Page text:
Lake Phytoplankton Assemblage Altered by Irregularly Shaped PLA Body Wash Microplastics but Not by PS Calibration Beads

Catégorie : Impacts de la Pollution
Date :6 novembre 2020
Yokota, Kiyoko; Mehlrose, Marissa.
Water : 12 (DocId: 9)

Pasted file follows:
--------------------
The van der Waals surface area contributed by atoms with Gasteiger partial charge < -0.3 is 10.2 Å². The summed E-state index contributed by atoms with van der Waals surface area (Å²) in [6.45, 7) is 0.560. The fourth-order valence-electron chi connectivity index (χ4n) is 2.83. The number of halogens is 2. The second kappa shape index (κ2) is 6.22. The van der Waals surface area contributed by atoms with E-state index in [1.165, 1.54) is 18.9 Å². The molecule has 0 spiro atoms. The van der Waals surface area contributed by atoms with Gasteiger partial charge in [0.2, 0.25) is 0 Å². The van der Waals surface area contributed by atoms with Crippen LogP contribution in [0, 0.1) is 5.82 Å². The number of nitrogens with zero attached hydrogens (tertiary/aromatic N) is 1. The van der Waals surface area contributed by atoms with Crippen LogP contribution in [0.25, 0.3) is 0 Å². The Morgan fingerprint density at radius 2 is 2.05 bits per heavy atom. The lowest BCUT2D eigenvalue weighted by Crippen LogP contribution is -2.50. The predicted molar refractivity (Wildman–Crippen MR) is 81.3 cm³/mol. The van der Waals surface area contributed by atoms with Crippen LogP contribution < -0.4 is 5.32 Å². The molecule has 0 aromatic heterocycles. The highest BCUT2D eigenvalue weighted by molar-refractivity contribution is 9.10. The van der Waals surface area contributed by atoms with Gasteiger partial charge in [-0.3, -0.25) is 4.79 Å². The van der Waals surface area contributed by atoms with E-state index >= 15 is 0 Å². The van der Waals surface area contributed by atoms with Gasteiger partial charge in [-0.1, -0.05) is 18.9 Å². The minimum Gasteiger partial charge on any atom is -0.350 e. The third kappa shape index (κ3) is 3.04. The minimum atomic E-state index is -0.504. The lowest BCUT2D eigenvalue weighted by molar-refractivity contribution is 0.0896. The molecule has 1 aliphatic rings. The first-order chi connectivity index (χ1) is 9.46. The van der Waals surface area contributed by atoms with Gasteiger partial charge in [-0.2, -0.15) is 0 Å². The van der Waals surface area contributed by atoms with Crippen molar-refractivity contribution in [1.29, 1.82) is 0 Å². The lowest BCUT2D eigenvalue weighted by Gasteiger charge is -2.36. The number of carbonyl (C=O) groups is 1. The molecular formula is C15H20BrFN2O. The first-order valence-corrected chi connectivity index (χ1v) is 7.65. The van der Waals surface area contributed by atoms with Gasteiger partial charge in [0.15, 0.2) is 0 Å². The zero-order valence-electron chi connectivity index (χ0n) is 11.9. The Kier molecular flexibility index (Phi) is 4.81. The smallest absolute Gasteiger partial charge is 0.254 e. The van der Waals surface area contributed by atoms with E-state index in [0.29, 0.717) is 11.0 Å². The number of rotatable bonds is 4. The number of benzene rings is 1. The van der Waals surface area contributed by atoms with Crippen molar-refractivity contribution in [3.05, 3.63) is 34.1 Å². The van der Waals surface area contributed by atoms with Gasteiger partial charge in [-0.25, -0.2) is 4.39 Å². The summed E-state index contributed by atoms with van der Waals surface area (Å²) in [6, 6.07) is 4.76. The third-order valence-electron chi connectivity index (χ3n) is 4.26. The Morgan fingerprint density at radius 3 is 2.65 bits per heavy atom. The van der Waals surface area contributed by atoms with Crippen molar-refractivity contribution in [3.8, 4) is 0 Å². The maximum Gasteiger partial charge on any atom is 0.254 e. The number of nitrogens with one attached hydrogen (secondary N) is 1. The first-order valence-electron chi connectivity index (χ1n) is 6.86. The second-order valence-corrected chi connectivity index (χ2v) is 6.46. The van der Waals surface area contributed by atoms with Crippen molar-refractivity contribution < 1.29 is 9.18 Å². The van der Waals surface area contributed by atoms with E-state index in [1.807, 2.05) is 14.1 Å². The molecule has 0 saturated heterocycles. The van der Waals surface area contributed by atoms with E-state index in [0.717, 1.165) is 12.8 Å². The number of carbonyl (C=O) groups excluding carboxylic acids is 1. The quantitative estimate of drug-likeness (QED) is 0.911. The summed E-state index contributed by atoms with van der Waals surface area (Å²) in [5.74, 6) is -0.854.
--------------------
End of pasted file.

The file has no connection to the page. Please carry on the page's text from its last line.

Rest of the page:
Microplastics are an emerging environmental pollutant, whose global ubiquity is becoming increasingly evident. Conventional wastewater treatment does not completely remove them, and there are growing concerns about microplastics in source water and post-treatment drinking water. Microplastics have been reported to alter the development, physiology, and behavior of various aquatic organisms; however, limited knowledge exists on their effect on natural phytoplankton communities. Many studies also use uniformly spherical plastic beads, while most scrub particles in consumer products and secondary microplastics in the environment have various shapes and sizes. We tested the effects of two types of microplastics, 50 mu m polystyrene (PS) calibration beads and polylactic acid (PLA) plastic body wash scrub particles, and one type of plant-derived body wash scrub particle on a natural phytoplankton assemblage through a 7-day incubation experiment in a temperate, mesotrophic lake. The calibration beads and the plant-derived particles generally did not alter the taxonomic composition of the phytoplankton in the mesocosms, while the PLA body wash microplastics eliminated cryptophytes (p< 0.001) and increased chrysophytes (p= 0.041). Our findings demonstrate differential effects of irregularly shaped PLA body wash microplastics vs. PS calibration beads on lake phytoplankters and empirically support potential bottom-up alteration of the aquatic food web by secondary microplastics.